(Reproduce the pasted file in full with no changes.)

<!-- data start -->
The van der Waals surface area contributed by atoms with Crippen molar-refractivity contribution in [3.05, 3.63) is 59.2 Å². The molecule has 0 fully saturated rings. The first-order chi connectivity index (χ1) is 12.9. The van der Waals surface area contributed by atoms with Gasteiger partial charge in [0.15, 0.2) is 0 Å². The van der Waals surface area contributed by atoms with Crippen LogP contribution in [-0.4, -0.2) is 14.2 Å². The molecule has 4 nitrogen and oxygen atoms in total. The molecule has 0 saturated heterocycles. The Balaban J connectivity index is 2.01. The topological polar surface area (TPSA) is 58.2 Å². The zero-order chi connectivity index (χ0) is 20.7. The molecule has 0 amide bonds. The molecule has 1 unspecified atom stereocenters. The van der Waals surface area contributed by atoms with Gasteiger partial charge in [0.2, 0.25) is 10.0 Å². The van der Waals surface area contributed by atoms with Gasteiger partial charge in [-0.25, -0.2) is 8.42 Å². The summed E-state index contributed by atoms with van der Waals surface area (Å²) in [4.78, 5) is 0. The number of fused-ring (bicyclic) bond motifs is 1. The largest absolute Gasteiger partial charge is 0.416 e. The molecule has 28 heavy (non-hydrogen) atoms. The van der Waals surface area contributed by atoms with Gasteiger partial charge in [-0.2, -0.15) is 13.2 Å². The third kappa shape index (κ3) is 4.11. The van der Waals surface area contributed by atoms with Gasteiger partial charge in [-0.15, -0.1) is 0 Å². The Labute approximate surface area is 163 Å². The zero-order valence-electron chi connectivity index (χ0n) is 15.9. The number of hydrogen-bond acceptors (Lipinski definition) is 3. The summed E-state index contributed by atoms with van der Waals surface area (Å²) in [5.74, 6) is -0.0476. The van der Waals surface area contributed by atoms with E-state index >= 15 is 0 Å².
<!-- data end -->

The van der Waals surface area contributed by atoms with Crippen molar-refractivity contribution in [3.05, 3.63) is 59.2 Å². The molecule has 0 fully saturated rings. The first-order chi connectivity index (χ1) is 12.9. The van der Waals surface area contributed by atoms with Gasteiger partial charge in [0.15, 0.2) is 0 Å². The van der Waals surface area contributed by atoms with Crippen LogP contribution in [-0.4, -0.2) is 14.2 Å². The molecule has 4 nitrogen and oxygen atoms in total. The molecule has 0 saturated heterocycles. The Balaban J connectivity index is 2.01. The topological polar surface area (TPSA) is 58.2 Å². The zero-order chi connectivity index (χ0) is 20.7. The molecule has 0 amide bonds. The molecule has 1 unspecified atom stereocenters. The van der Waals surface area contributed by atoms with Gasteiger partial charge in [0.2, 0.25) is 10.0 Å². The van der Waals surface area contributed by atoms with Gasteiger partial charge in [-0.25, -0.2) is 8.42 Å². The summed E-state index contributed by atoms with van der Waals surface area (Å²) in [4.78, 5) is 0. The number of fused-ring (bicyclic) bond motifs is 1. The largest absolute Gasteiger partial charge is 0.416 e. The molecule has 28 heavy (non-hydrogen) atoms. The van der Waals surface area contributed by atoms with Gasteiger partial charge in [-0.2, -0.15) is 13.2 Å². The third kappa shape index (κ3) is 4.11. The van der Waals surface area contributed by atoms with Gasteiger partial charge in [-0.15, -0.1) is 0 Å². The Labute approximate surface area is 163 Å². The zero-order valence-electron chi connectivity index (χ0n) is 15.9. The number of hydrogen-bond acceptors (Lipinski definition) is 3. The summed E-state index contributed by atoms with van der Waals surface area (Å²) in [5.74, 6) is -0.0476. The van der Waals surface area contributed by atoms with E-state index >= 15 is 0 Å².